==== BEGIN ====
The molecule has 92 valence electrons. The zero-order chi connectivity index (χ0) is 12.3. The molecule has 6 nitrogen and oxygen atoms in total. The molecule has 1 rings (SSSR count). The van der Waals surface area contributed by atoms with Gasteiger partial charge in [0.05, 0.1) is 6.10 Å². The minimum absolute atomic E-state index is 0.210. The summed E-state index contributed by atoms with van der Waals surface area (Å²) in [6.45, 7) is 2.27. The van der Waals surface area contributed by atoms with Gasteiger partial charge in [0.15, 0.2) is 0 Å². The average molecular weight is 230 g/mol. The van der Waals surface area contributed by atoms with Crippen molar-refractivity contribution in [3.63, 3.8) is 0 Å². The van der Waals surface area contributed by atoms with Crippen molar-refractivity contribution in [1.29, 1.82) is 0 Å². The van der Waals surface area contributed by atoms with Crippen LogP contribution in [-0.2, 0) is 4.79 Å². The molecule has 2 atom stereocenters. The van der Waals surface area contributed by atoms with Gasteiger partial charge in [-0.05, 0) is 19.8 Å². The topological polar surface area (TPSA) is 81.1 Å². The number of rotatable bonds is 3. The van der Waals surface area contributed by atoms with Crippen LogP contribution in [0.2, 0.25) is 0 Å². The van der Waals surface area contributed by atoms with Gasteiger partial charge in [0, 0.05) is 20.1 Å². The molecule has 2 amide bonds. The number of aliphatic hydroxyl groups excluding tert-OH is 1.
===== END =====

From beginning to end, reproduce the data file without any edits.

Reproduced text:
The molecule has 92 valence electrons. The zero-order chi connectivity index (χ0) is 12.3. The molecule has 6 nitrogen and oxygen atoms in total. The molecule has 1 rings (SSSR count). The van der Waals surface area contributed by atoms with Gasteiger partial charge in [0.05, 0.1) is 6.10 Å². The minimum absolute atomic E-state index is 0.210. The summed E-state index contributed by atoms with van der Waals surface area (Å²) in [6.45, 7) is 2.27. The van der Waals surface area contributed by atoms with Gasteiger partial charge in [0.15, 0.2) is 0 Å². The average molecular weight is 230 g/mol. The van der Waals surface area contributed by atoms with Crippen molar-refractivity contribution in [3.63, 3.8) is 0 Å². The van der Waals surface area contributed by atoms with Crippen molar-refractivity contribution in [1.29, 1.82) is 0 Å². The van der Waals surface area contributed by atoms with Crippen LogP contribution in [-0.2, 0) is 4.79 Å². The molecule has 2 atom stereocenters. The van der Waals surface area contributed by atoms with Gasteiger partial charge in [-0.05, 0) is 19.8 Å². The topological polar surface area (TPSA) is 81.1 Å². The number of rotatable bonds is 3. The van der Waals surface area contributed by atoms with Crippen LogP contribution in [0.2, 0.25) is 0 Å². The van der Waals surface area contributed by atoms with Gasteiger partial charge in [0, 0.05) is 20.1 Å². The molecule has 2 amide bonds. The number of aliphatic hydroxyl groups excluding tert-OH is 1.